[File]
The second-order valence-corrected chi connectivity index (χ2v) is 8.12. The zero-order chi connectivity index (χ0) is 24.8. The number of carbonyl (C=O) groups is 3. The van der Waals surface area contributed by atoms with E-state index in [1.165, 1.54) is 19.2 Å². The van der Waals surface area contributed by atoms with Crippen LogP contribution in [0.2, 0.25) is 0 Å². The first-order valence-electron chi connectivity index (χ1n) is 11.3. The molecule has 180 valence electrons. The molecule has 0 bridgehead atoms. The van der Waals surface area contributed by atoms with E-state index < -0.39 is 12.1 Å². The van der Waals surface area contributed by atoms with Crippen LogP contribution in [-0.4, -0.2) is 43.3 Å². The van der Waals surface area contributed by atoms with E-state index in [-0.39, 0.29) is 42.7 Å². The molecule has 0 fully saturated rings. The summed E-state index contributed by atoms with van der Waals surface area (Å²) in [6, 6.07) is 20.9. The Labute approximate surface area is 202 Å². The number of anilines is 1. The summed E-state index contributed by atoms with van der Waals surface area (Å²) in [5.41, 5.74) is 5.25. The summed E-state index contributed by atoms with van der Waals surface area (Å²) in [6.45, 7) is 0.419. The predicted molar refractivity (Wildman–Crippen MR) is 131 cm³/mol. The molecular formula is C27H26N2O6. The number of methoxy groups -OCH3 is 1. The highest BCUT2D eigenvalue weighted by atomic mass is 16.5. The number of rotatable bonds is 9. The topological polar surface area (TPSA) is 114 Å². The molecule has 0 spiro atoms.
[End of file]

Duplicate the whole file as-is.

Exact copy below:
The second-order valence-corrected chi connectivity index (χ2v) is 8.12. The zero-order chi connectivity index (χ0) is 24.8. The number of carbonyl (C=O) groups is 3. The van der Waals surface area contributed by atoms with E-state index in [1.165, 1.54) is 19.2 Å². The van der Waals surface area contributed by atoms with Crippen LogP contribution in [0.2, 0.25) is 0 Å². The first-order valence-electron chi connectivity index (χ1n) is 11.3. The molecule has 180 valence electrons. The molecule has 0 bridgehead atoms. The van der Waals surface area contributed by atoms with E-state index < -0.39 is 12.1 Å². The van der Waals surface area contributed by atoms with Crippen LogP contribution in [-0.4, -0.2) is 43.3 Å². The van der Waals surface area contributed by atoms with E-state index in [-0.39, 0.29) is 42.7 Å². The molecule has 0 fully saturated rings. The summed E-state index contributed by atoms with van der Waals surface area (Å²) in [6, 6.07) is 20.9. The Labute approximate surface area is 202 Å². The number of anilines is 1. The summed E-state index contributed by atoms with van der Waals surface area (Å²) in [5.41, 5.74) is 5.25. The summed E-state index contributed by atoms with van der Waals surface area (Å²) in [6.45, 7) is 0.419. The predicted molar refractivity (Wildman–Crippen MR) is 131 cm³/mol. The molecular formula is C27H26N2O6. The number of methoxy groups -OCH3 is 1. The highest BCUT2D eigenvalue weighted by atomic mass is 16.5. The number of rotatable bonds is 9. The topological polar surface area (TPSA) is 114 Å². The molecule has 0 spiro atoms.